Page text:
Second Anti-Adware Class Action Filed–Simios v. 180Solutions
By Eric Goldman
This is the second anti-spyware class action lawsuit initiated by David Fish of Collins Law Firm. The first target was DirectRevenue; this time it’s 180Solutions. I’ve critiqued the merits of many of the claims in my review of the judge’s first substantive ruling in Sotelo v. DirectRevenue. In this post, I’m going to principally critique some of the differences between that lawsuit and this one.
In the Sotelo case, the plaintiffs sued in state court. To avoid the Class Action Fairness Act, which mandates that most class action lawsuits are heard in federal court, the plaintiffs tried two techniques: (1) the proposed class covered only Illinois residents who had DirectRevenue’s software on their machines, and (2) the complaint named some Illinois-based defendants in an attempt to destroy diversity.
Those techniques failed, and the Sotelo case is in federal court. This time, the plaintiffs didn’t even try any of the venue-manipulation techniques and instead originated the lawsuit in federal district court. I’m not entirely clear why being in Illinois state court was desirable, but skipping ahead to federal court seemed like a smart move to me. Among other things, it creates the opportunity to plead some new causes of action.
In the DirectRevenue case, the plaintiffs sued DirectRevenue, its holding company, an advertiser and an ad serving network. The diversity of defendants created some complexity and increased the paperwork, as each of the defendants are in different legal positions.
This time, the plaintiffs are suing just 180Solutions. However, it’s possible that additional defendants will be added. In particular, I expected the plaintiffs to name some of 180Solutions’ advertisers because the DirectRevenue advertiser was not able to get out of the lawsuit on the first try.
New Cause of Action–Computer Fraud & Abuse Act
Because the Sotelo plaintiffs tried to keep their lawsuit in state court, they did not plead any federal claims. Now, freed from that restriction, the plaintiffs bring a Computer Fraud & Abuse Act claim for the first time. The CFAA is a complex law, and I’m not entirely sure that the plaintiffs can establish a prima facie violation. However, I teach my Cyberlaw students that they should always plead common law trespass to chattels and CFAA together (if they can do so within ethical constraints), so adding the CFAA claim made complete sense here.
New Cause of Action–Electronic Communication Privacy Act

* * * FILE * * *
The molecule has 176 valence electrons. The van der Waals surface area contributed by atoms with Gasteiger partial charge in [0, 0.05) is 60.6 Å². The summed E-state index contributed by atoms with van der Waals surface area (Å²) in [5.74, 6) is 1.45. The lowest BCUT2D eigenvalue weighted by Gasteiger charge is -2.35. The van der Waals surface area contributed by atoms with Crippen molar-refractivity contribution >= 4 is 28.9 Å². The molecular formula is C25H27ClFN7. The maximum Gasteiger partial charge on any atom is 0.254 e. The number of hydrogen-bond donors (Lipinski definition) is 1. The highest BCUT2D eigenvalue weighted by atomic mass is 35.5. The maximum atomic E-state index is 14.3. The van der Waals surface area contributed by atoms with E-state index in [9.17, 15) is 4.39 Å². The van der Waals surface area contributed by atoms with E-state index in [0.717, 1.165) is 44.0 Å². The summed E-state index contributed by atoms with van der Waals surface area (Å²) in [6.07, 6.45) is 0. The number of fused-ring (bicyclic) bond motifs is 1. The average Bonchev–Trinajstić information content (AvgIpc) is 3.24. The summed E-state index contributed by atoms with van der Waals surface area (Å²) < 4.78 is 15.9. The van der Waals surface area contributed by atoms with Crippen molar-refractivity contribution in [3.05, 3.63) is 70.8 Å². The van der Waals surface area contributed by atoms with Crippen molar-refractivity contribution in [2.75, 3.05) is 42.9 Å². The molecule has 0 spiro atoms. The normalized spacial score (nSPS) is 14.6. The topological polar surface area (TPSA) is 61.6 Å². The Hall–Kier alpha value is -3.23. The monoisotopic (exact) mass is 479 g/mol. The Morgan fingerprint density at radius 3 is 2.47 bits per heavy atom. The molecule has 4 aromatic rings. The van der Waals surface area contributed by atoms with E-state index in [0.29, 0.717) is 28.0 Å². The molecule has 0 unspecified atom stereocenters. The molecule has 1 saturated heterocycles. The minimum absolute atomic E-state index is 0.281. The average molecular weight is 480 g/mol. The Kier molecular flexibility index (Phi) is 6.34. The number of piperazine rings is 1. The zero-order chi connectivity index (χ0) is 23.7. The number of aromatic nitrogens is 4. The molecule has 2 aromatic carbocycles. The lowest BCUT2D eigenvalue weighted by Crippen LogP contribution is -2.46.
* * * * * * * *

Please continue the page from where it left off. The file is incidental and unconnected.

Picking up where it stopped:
Another new federal claim, this time under the ECPA. I’m pretty skeptical about the ECPA claim. The lawsuit alleges that the 180 software “intercepts” communications and “discloses” the contents to third parties. These are the appropriate words under the statute, but I’ll be interested to see if the plaintiffs can marshal the right facts to support the claim.
Trespass to Chattels
The complaint has cleaned up some of the damage allegations in support of the trespass to chattels claim (see, in particular, Para. 27), so the claim has an even better chance of surviving a motion to dismiss.
The plaintiffs, however, continue to plead some damages (such as user “frustration”) that a court following Intel v. Hamidi simply will ignore. The plaintiffs also kept in some of their silly damages allegations (the software “utilizes pixels and screen-space on monitors”; the software slows performance, which causes the computer to stay on longer, which results in additional electrical consumption). I think the plaintiffs do themselves a disservice by mixing some legitimate and substantive allegations with some trivial and de minimis “harms.”
New Cause of Action–Invasion of Privacy
The plaintiffs allege that the software invades their privacy under the common law. I think the plaintiffs intend to fit under the “intrusion to seclusion” tort. While this appears to have been appropriately pled, it’s a stretch and, I think, has a low likelihood of success.
I understand that some plaintiffs’ lawyers like to use rhetorical tricks, but I thought calling 180Solutions’ software a “virus” and referring to computers as “infected” undermined the plaintiffs’ credibility. Aside from that (and some other gratuitous allegations that have zero legal significance but were apparently made simply to smear 180Solutions), this complaint is noticeably more tightly drafted than the Sotelo complaint. I expect this tighter drafting gives it even better odds of surviving a motion to dismiss. Whether the lawsuit can survive summary judgment, however, is a much different story!